Glenn Andrew Napier
At eighteen years old, I don't have a prolific collection of tapes. I haven't seen old World Class, Mid-South or even much of the "glory days" of the NWA from the 1980s. I'm no expert by any means. I don't have the encyclopedic knowledge of pro wrestling that Dave Meltzer possesses, and I'm not even Canadian like Scott. So, knowing all of this, if you're still reading, I appreciate it. Because as uninformed as they may be, I do have opinions, and I certainly know what I like. And I like Eddy Guerrero.
The first time I saw Eddy Guerrero was in late 1997, the period of my life that I got back into watching wrestling. When I stopped watching in 1993, I was eleven years old and Hulk Hogan wasn't around much. That's all I knew. So I stopped watching and didn't give it a thought after that. So it was with great apathy that I sat down to watch wrestling for the first time in over four years. It was a bit of a culture shock.
Hulk Hogan was definitely there, but he was being backed by a smallish, weasly guy with a bad dye job. He was also wearing clothes that were distinctively not red and yellow. It was intriguing at first, but my older, wiser cousin quickly informed me that Hogan was not what I should be looking for on the show. Instead, he made certain that I paid close attention to Rey Mysterio Jr, Juventud Guerrera, Psychosis, Booker T, Chris Benoit, Ultimo Dragon and the like. I did, and I guess that with age comes a heightened ability to see past hype and distortion, because I began to see things for what they were. The tremendous talents listed above became (and still are) some of my favorite wrestlers. I looked to Hogan and saw an old man desperately grasping at straws, unable to leave the bright lights. This saddened me for a moment, but then I just resolved to skip the Nitro main event from then on.
Where does Eddy fit in? Well, after settling into my new Monday night viewing pattern and watching a couple of months worth of shows, I began to realize that as spectacular as the again aforementioned wrestlers were, it seemed that WCW was just throwing them out there to fill television time. There didn't seem to be a purpose for the matches. They just were. And it started to bother me. Awesome or not, matches shouldn't just happen. For me to be completely involved in a wrestling match, I need a good story, a feud, just some sort of hook. WCW was writing off their entire undercard.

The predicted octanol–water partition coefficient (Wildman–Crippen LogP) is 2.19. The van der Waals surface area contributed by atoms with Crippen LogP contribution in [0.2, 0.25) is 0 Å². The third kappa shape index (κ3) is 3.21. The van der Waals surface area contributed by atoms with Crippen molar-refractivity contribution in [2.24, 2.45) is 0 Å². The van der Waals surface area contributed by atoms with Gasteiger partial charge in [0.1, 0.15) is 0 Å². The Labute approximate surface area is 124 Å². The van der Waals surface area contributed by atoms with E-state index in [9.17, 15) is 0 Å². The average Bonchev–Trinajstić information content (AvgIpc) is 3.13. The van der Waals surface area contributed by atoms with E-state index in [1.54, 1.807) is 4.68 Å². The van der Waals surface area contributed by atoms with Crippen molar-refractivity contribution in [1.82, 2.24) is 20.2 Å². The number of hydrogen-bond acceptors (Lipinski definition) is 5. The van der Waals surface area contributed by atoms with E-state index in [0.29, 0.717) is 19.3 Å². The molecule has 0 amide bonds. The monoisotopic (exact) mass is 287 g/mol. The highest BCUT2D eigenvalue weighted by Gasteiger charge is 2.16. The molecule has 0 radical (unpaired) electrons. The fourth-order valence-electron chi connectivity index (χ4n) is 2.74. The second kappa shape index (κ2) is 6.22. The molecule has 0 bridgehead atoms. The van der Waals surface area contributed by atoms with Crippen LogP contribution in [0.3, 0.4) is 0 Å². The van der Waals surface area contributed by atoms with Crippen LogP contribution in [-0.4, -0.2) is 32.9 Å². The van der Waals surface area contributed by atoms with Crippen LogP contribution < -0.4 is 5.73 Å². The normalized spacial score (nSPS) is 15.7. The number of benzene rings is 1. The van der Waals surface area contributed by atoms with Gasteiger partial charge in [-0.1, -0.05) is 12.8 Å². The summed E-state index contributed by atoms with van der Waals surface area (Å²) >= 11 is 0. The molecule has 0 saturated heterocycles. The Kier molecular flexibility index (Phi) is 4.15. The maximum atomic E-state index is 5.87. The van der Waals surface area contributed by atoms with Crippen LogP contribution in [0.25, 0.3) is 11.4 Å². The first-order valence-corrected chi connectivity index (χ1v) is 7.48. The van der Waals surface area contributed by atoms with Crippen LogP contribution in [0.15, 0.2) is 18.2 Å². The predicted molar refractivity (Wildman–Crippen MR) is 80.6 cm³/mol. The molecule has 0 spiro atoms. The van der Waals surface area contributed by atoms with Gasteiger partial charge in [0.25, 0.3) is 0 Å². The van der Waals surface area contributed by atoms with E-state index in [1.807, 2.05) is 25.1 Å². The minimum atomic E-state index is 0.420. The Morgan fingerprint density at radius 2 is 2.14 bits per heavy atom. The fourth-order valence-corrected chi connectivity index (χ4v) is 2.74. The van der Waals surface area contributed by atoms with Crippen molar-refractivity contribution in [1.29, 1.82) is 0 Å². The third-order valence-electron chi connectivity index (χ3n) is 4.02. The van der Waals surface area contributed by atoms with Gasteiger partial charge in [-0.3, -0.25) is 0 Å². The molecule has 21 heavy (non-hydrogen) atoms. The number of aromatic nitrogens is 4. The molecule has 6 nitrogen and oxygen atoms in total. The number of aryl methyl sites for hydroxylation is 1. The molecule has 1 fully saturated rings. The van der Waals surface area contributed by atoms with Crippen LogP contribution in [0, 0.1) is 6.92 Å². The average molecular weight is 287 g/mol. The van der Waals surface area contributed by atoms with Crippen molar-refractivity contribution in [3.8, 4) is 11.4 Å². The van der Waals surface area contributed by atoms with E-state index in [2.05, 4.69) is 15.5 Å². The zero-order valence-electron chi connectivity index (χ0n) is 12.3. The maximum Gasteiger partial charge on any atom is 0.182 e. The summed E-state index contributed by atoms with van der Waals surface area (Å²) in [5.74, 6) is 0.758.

1998 rolled around and not a whole lot was different. And then it happened. A storyline in the WCW Cruiserweight division. And although I haven't seen any of the division prior to 1997, probably the first Cruiserweight storyline. And front and center was Eddy Guerrero.
It seems little Chavo was too much of a goody goody for Uncle Eddy's tastes, thus the "Eddy Guerrero Cheat To Win Boot Camp" was commissioned. And along with Chris Jericho's antics, this became pretty much the only reason to watch Nitro at the time. Bridging the gap between Bret Hart's debut and subsequent flop and the stellar Chris Benoit/Booker T series, Eddy berated Chavo every week, blaming his lack of success on his refusal to resort to deceitfulness in the ring. Not exactly high concept, but funny as hell, and it made Eddy one of the hottest heels in the company. The best part of the whole angle? Eddy and Chavo's matches began to mean something!
So WCW missed the boat on Mr. Guerrero. Who haven't they missed the boat on? Whoa. that's another three columns in of itself. My point is, Eddy was doing something new. He was injecting a new dimension into the undercard. Not only were we getting great matches, we were getting great matches with a sense of importance.
Eddy Guerrero is not just an amazing wrestler. Or a solid interview. Or great facial expressions. Or the best heel psychology in the business. He is all of this and much more. I know it, you know it, Paul Heyman knows it, and hopefully. Vince McMahon knows it. Because as tragic as a squandered talent is, it's all the worse when the talent is as remarkable as Eddy Guerrero.
Glen Andrew Napier
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